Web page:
HIV 101: What Is HIV?

HIV 101: What Is HIV?

HIV/AIDS has been around for 30 years, but many of us still don't know the basics. Here's a quick primer on the most FAQ.

Published December 8, 2011



OK, so HIV/AIDS has been around for 30 years, yet too many of us don't know what we need to know about the epidemic. Our special HIV/AIDS 101 series for will provide a range of information about this disease that everyone can understand. 
Today's "class" will answer the question, "What is HIV?"     

What does HIV stand for?

HIV stands for "human immunodeficiency virus."


How Do You Get HIV?
HIV travels through certain fluids — blood, semen, vaginal secretions and breast milk. You can contract HIV through unprotected vaginal and/or anal sex, by sharing needles or other equipment used to inject drugs, blood transfusions with blood that is infected with HIV (in the U.S. there is a only a very tiny chance that will happen) and by an HIV-positive mother breastfeeding her baby.    

These specific fluids must come in contact with a mucous membrane or damaged tissue or be directly injected into the blood stream (from a needle or syringe) for transmission to possibly occur. For example, sometimes women may have vaginal tearing from intercourse. These tears, however microscopic, are open and, in many instances, become the gateways for how women become infected with HIV.

It’s also possible that a pregnant woman with HIV can pass along the virus to her baby — but with medicine and proper prenatal care, along with HIV testing of pregnant woman, these rates have gone down in the United States.

Who Gets HIV?
Anyone can contract HIV: You, your mama, your grandpa, the nice looking married lady at church. This disease is not just a gay disease, a sex worker disease, an IV drug user disease or a promiscuous person's disease. HIV is a disease that impacts ALL OF US. We are all at risk.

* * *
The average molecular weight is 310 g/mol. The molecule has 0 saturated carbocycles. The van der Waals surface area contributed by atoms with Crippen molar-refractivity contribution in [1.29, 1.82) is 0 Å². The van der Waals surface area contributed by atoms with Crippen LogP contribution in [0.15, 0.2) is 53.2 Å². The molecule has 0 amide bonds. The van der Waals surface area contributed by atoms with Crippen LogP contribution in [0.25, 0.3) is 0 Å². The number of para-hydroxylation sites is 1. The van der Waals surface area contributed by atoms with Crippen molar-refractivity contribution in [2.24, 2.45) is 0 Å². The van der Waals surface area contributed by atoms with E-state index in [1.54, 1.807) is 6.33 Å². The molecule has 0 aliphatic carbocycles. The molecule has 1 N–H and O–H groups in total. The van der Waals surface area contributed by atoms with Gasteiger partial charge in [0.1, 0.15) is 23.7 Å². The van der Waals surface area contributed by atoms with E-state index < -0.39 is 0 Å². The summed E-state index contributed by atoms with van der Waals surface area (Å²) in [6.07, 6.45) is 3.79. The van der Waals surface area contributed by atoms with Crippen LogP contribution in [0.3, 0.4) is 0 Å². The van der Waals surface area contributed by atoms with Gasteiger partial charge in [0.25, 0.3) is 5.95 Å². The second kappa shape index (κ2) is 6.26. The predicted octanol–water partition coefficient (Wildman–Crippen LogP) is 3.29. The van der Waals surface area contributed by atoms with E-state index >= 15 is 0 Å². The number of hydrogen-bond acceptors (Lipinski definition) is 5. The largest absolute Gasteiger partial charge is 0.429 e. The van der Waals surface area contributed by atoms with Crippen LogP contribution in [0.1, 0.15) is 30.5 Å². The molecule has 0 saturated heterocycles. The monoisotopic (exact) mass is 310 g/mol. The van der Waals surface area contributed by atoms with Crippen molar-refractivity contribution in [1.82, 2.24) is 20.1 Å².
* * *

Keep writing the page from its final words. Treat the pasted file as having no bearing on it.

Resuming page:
Remember: It's what you do, not who you are, that puts you at risk for HIV.

How Long Does It Take to See Symptoms of HIV?

It depends on the person. Some people can be living with HIV for up to 10 years and not really show signs, some may see signs within five years, and some have symptoms shortly after being infected.

But knowing your status shouldn't be based on possible symptoms — everyone needs to be tested regardless, and annually. An HIV test is the only real way to know whether or not you are infected.

Is HIV a Death Sentence?
In this day and age, it doesn't have to be. Thanks to modern medicine, the life expectancy for people living with HIV/AIDS has risen dramatically. Experts believe that people who are in treatment can live well past their 60s — a little less than those who do not have HIV.

So if you keep your CD4 count up and your viral load down by taking your meds every day, there is a very good chance that you could live as long as anyone else who doesn’t have HIV/AIDS.

But it's important to know that people still die of AIDS. An estimated 18,000 Americans die of AIDS each year. Some of these people do not have access to their medications because they cannot afford them, some grew resistant to the medications and have run out of regimens, some stop taking their medicines altogether, or do not take their medicine regularly.

BET Health News - We go beyond the music and entertainment world to bring you important medical information and health-related tips of special relevance to Blacks in the U.S. and around the world.

(Photo: RODGER BOSCH/AFP/Getty Images)

Written by Kellee Terrell


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